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The exploit was written by @postmodern_mod3: https://twitter.com/judofyr/status/296649167189725184

Edit: At least a PoC. How someone other than him (since hes denying compromising rubygems) found his PoC and wrote the actual payload and pushed the exploit gem is unclear.




Short timeline:

- 1 week ago: blambeau reported the issue to the rubygems people: https://github.com/tenderlove/psych/issues/119#issuecomment-...

- Postmodern wrote a PoC - https://gist.github.com/4674219

- Postmodern: "I posted it in a private chat room. Guess someone took it for a ride." - https://twitter.com/postmodern_mod3/status/29665192240284057...

- A gem called `exploit-36.44.16` was pushed to RubyGems. This contains a payload that only sends `uname -r` to pastie.

- A gem called `exploit-22.31.31` was pushed to RubyGems. This contains a payload that posted the config/database.yml to pastie. This gem was removed by the rubygems admins when they discovered it - http://news.ycombinator.com/item?id=5140109 & https://gist.github.com/d891e876c53e55bf0920 (that's the payload)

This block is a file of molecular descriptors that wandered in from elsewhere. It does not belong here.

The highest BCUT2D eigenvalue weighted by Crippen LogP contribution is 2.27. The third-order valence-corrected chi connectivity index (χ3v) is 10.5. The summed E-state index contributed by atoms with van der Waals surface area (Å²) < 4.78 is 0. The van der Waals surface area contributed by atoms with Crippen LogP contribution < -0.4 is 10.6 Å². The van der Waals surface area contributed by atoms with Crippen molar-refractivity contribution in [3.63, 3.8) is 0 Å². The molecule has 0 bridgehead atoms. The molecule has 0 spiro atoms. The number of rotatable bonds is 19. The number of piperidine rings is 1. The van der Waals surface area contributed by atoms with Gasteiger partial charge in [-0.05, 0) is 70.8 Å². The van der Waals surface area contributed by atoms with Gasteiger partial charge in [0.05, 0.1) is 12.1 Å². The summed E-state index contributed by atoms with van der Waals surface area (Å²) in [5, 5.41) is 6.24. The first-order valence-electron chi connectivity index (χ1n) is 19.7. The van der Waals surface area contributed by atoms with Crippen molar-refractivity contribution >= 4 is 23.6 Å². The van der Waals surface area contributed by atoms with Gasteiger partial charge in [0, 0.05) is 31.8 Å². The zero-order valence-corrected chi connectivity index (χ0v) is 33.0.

Other exploit-gems that was pushed (but we don't know what did):

- 16.17.49 - https://twitter.com/rubygems/status/296618422702309377

- 20.22.1 - https://twitter.com/rubygems/status/296617610622144512

- 12.5.4 - https://twitter.com/rubygems/status/296540884781109248

- 7.27.42 - https://twitter.com/rubygems/status/296537952320884736

My conclusion based on the current facts:

1 week is too long for such a severe security issue. A proof-of-concept gem seems to be a logical step to "force" rubygems.org to fix this issue. However, publishing database.yml on pastie is TOTALLY 100% NOT COOL, and turns this from "whitehat who wants to help" to "blackhat that wants to destroy (or doesn't understand social norms)".


> However, publishing database.yml on pastie is TOTALLY 100% NOT COOL ...

This whole thing is a joke, from the ridiculously unsafe YAML parser to the response of the RubyGems people.

If these are your community social norms, then you quite simply deserve the resulting shake-up. This is how you become inoculated against such incredibly poor engineering practices.


I don't quite get what you're trying to say. What "community social norms"? Are you talking about how rubygems.org handled this vulnerability from the beginning? How the community handled this incident after it happened?

And what does it have to do with my quote? I was just pointing out that in general I'm for PoC to highlight security issues when the vendor doesn't respond, but stealing database.yml makes you nothing more than a simple crook.


this is the earliest version of exploit i've been able to find in the twitter timeline:

https://twitter.com/rubygems/status/296537952320884736 (12:38) 7.27.42 ~ 7 hours ago :(

but there was quite a few exploits pushed




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